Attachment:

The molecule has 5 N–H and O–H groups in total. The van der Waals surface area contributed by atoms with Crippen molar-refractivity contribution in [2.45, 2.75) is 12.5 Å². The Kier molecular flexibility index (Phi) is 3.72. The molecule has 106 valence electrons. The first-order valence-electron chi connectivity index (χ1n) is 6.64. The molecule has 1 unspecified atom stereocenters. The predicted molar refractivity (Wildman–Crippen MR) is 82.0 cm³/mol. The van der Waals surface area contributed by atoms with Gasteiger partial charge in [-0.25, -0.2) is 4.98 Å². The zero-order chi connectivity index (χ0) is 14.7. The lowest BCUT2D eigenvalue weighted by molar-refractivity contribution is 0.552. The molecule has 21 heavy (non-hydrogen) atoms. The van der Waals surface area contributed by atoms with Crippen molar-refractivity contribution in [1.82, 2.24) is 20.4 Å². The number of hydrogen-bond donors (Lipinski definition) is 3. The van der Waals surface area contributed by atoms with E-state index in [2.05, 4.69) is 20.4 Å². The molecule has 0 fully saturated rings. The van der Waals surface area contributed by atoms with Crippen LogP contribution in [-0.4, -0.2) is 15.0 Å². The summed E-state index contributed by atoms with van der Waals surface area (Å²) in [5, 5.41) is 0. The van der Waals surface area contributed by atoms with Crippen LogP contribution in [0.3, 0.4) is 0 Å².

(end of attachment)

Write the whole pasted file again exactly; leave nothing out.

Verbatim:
The molecule has 5 N–H and O–H groups in total. The van der Waals surface area contributed by atoms with Crippen molar-refractivity contribution in [2.45, 2.75) is 12.5 Å². The Kier molecular flexibility index (Phi) is 3.72. The molecule has 106 valence electrons. The first-order valence-electron chi connectivity index (χ1n) is 6.64. The molecule has 1 unspecified atom stereocenters. The predicted molar refractivity (Wildman–Crippen MR) is 82.0 cm³/mol. The van der Waals surface area contributed by atoms with Gasteiger partial charge in [-0.25, -0.2) is 4.98 Å². The zero-order chi connectivity index (χ0) is 14.7. The lowest BCUT2D eigenvalue weighted by molar-refractivity contribution is 0.552. The molecule has 21 heavy (non-hydrogen) atoms. The van der Waals surface area contributed by atoms with Crippen molar-refractivity contribution in [1.82, 2.24) is 20.4 Å². The number of hydrogen-bond donors (Lipinski definition) is 3. The van der Waals surface area contributed by atoms with E-state index in [2.05, 4.69) is 20.4 Å². The molecule has 0 fully saturated rings. The van der Waals surface area contributed by atoms with Crippen LogP contribution in [-0.4, -0.2) is 15.0 Å². The summed E-state index contributed by atoms with van der Waals surface area (Å²) in [5, 5.41) is 0. The van der Waals surface area contributed by atoms with Crippen LogP contribution in [0.3, 0.4) is 0 Å².